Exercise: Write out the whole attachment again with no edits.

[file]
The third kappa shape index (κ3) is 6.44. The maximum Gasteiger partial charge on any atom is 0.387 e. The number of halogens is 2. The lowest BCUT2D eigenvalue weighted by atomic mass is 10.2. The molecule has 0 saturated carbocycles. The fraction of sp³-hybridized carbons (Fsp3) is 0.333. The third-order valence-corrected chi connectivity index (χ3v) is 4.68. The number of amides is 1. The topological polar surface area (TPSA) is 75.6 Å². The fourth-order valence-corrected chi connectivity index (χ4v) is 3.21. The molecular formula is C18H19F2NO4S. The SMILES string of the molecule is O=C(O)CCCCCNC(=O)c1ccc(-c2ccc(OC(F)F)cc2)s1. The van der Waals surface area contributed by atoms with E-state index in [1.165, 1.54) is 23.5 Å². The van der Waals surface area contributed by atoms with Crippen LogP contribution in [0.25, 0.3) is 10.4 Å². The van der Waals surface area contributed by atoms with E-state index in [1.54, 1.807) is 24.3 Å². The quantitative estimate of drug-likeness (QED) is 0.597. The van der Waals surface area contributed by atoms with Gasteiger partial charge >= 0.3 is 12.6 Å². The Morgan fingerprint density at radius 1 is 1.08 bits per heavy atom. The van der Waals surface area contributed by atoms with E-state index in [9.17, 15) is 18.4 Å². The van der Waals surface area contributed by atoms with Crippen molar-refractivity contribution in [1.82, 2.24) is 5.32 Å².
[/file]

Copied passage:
The third kappa shape index (κ3) is 6.44. The maximum Gasteiger partial charge on any atom is 0.387 e. The number of halogens is 2. The lowest BCUT2D eigenvalue weighted by atomic mass is 10.2. The molecule has 0 saturated carbocycles. The fraction of sp³-hybridized carbons (Fsp3) is 0.333. The third-order valence-corrected chi connectivity index (χ3v) is 4.68. The number of amides is 1. The topological polar surface area (TPSA) is 75.6 Å². The fourth-order valence-corrected chi connectivity index (χ4v) is 3.21. The molecular formula is C18H19F2NO4S. The SMILES string of the molecule is O=C(O)CCCCCNC(=O)c1ccc(-c2ccc(OC(F)F)cc2)s1. The van der Waals surface area contributed by atoms with E-state index in [1.165, 1.54) is 23.5 Å². The van der Waals surface area contributed by atoms with Crippen LogP contribution in [0.25, 0.3) is 10.4 Å². The van der Waals surface area contributed by atoms with E-state index in [1.54, 1.807) is 24.3 Å². The quantitative estimate of drug-likeness (QED) is 0.597. The van der Waals surface area contributed by atoms with Gasteiger partial charge >= 0.3 is 12.6 Å². The Morgan fingerprint density at radius 1 is 1.08 bits per heavy atom. The van der Waals surface area contributed by atoms with E-state index in [9.17, 15) is 18.4 Å². The van der Waals surface area contributed by atoms with Crippen molar-refractivity contribution in [1.82, 2.24) is 5.32 Å².